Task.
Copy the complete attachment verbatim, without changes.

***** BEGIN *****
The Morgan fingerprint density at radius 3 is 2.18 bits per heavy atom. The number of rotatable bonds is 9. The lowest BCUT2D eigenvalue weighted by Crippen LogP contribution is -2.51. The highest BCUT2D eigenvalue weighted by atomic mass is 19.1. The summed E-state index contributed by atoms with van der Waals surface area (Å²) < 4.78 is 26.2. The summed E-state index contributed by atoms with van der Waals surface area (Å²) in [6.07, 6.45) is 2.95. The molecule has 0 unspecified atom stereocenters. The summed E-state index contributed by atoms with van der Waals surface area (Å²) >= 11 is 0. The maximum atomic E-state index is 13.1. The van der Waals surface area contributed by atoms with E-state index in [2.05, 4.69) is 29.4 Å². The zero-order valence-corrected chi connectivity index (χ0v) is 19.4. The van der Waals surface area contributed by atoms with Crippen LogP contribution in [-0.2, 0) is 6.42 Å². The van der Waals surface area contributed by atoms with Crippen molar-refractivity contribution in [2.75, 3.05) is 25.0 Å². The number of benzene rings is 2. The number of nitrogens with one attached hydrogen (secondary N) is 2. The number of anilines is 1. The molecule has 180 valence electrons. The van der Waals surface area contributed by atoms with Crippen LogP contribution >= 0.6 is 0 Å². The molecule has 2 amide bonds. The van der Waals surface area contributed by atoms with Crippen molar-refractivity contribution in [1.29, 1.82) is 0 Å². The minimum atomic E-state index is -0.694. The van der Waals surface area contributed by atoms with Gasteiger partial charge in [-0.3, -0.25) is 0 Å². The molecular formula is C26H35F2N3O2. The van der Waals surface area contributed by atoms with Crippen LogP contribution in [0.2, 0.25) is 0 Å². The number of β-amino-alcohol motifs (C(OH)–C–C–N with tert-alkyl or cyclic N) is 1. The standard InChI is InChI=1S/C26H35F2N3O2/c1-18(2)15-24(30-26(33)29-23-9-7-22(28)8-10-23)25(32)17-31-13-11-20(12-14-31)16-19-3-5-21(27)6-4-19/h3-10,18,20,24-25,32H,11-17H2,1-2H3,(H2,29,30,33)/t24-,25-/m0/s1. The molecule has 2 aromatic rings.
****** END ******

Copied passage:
The Morgan fingerprint density at radius 3 is 2.18 bits per heavy atom. The number of rotatable bonds is 9. The lowest BCUT2D eigenvalue weighted by Crippen LogP contribution is -2.51. The highest BCUT2D eigenvalue weighted by atomic mass is 19.1. The summed E-state index contributed by atoms with van der Waals surface area (Å²) < 4.78 is 26.2. The summed E-state index contributed by atoms with van der Waals surface area (Å²) in [6.07, 6.45) is 2.95. The molecule has 0 unspecified atom stereocenters. The summed E-state index contributed by atoms with van der Waals surface area (Å²) >= 11 is 0. The maximum atomic E-state index is 13.1. The van der Waals surface area contributed by atoms with E-state index in [2.05, 4.69) is 29.4 Å². The zero-order valence-corrected chi connectivity index (χ0v) is 19.4. The van der Waals surface area contributed by atoms with Crippen LogP contribution in [-0.2, 0) is 6.42 Å². The van der Waals surface area contributed by atoms with Crippen molar-refractivity contribution in [2.75, 3.05) is 25.0 Å². The number of benzene rings is 2. The number of nitrogens with one attached hydrogen (secondary N) is 2. The number of anilines is 1. The molecule has 180 valence electrons. The van der Waals surface area contributed by atoms with Crippen LogP contribution >= 0.6 is 0 Å². The molecule has 2 amide bonds. The van der Waals surface area contributed by atoms with Crippen molar-refractivity contribution in [1.29, 1.82) is 0 Å². The minimum atomic E-state index is -0.694. The van der Waals surface area contributed by atoms with Gasteiger partial charge in [-0.3, -0.25) is 0 Å². The molecular formula is C26H35F2N3O2. The van der Waals surface area contributed by atoms with Crippen LogP contribution in [0.2, 0.25) is 0 Å². The number of β-amino-alcohol motifs (C(OH)–C–C–N with tert-alkyl or cyclic N) is 1. The standard InChI is InChI=1S/C26H35F2N3O2/c1-18(2)15-24(30-26(33)29-23-9-7-22(28)8-10-23)25(32)17-31-13-11-20(12-14-31)16-19-3-5-21(27)6-4-19/h3-10,18,20,24-25,32H,11-17H2,1-2H3,(H2,29,30,33)/t24-,25-/m0/s1. The molecule has 2 aromatic rings.